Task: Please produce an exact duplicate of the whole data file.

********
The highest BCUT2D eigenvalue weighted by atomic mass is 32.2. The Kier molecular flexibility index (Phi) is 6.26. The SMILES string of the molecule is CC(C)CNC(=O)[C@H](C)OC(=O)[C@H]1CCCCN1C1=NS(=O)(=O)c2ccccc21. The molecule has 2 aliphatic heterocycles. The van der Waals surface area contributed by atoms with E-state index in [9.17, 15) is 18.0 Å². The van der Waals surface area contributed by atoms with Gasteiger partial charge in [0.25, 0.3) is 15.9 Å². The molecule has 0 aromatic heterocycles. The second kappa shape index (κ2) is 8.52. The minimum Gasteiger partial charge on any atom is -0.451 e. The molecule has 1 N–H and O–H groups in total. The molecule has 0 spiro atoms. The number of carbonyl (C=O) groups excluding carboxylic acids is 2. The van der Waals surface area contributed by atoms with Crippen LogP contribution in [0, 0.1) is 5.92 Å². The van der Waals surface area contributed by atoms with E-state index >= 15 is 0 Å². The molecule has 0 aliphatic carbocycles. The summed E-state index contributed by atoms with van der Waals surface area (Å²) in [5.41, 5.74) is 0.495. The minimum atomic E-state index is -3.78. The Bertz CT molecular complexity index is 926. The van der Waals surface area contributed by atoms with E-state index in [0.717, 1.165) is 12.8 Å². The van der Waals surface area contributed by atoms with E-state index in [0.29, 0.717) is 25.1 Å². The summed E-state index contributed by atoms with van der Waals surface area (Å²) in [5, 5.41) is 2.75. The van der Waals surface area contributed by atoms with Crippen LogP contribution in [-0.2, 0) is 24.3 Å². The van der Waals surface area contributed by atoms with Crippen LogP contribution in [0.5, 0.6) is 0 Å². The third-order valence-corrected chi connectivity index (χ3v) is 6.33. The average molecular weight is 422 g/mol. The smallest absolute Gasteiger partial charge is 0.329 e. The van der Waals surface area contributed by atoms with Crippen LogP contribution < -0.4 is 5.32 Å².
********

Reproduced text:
The highest BCUT2D eigenvalue weighted by atomic mass is 32.2. The Kier molecular flexibility index (Phi) is 6.26. The SMILES string of the molecule is CC(C)CNC(=O)[C@H](C)OC(=O)[C@H]1CCCCN1C1=NS(=O)(=O)c2ccccc21. The molecule has 2 aliphatic heterocycles. The van der Waals surface area contributed by atoms with E-state index in [9.17, 15) is 18.0 Å². The van der Waals surface area contributed by atoms with Gasteiger partial charge in [0.25, 0.3) is 15.9 Å². The molecule has 0 aromatic heterocycles. The second kappa shape index (κ2) is 8.52. The minimum Gasteiger partial charge on any atom is -0.451 e. The molecule has 1 N–H and O–H groups in total. The molecule has 0 spiro atoms. The number of carbonyl (C=O) groups excluding carboxylic acids is 2. The van der Waals surface area contributed by atoms with Crippen LogP contribution in [0, 0.1) is 5.92 Å². The van der Waals surface area contributed by atoms with E-state index >= 15 is 0 Å². The molecule has 0 aliphatic carbocycles. The summed E-state index contributed by atoms with van der Waals surface area (Å²) in [5.41, 5.74) is 0.495. The minimum atomic E-state index is -3.78. The Bertz CT molecular complexity index is 926. The van der Waals surface area contributed by atoms with E-state index in [0.717, 1.165) is 12.8 Å². The van der Waals surface area contributed by atoms with E-state index in [0.29, 0.717) is 25.1 Å². The summed E-state index contributed by atoms with van der Waals surface area (Å²) in [5, 5.41) is 2.75. The van der Waals surface area contributed by atoms with Crippen LogP contribution in [-0.2, 0) is 24.3 Å². The van der Waals surface area contributed by atoms with Crippen LogP contribution in [0.5, 0.6) is 0 Å². The third-order valence-corrected chi connectivity index (χ3v) is 6.33. The average molecular weight is 422 g/mol. The smallest absolute Gasteiger partial charge is 0.329 e. The van der Waals surface area contributed by atoms with Crippen LogP contribution < -0.4 is 5.32 Å².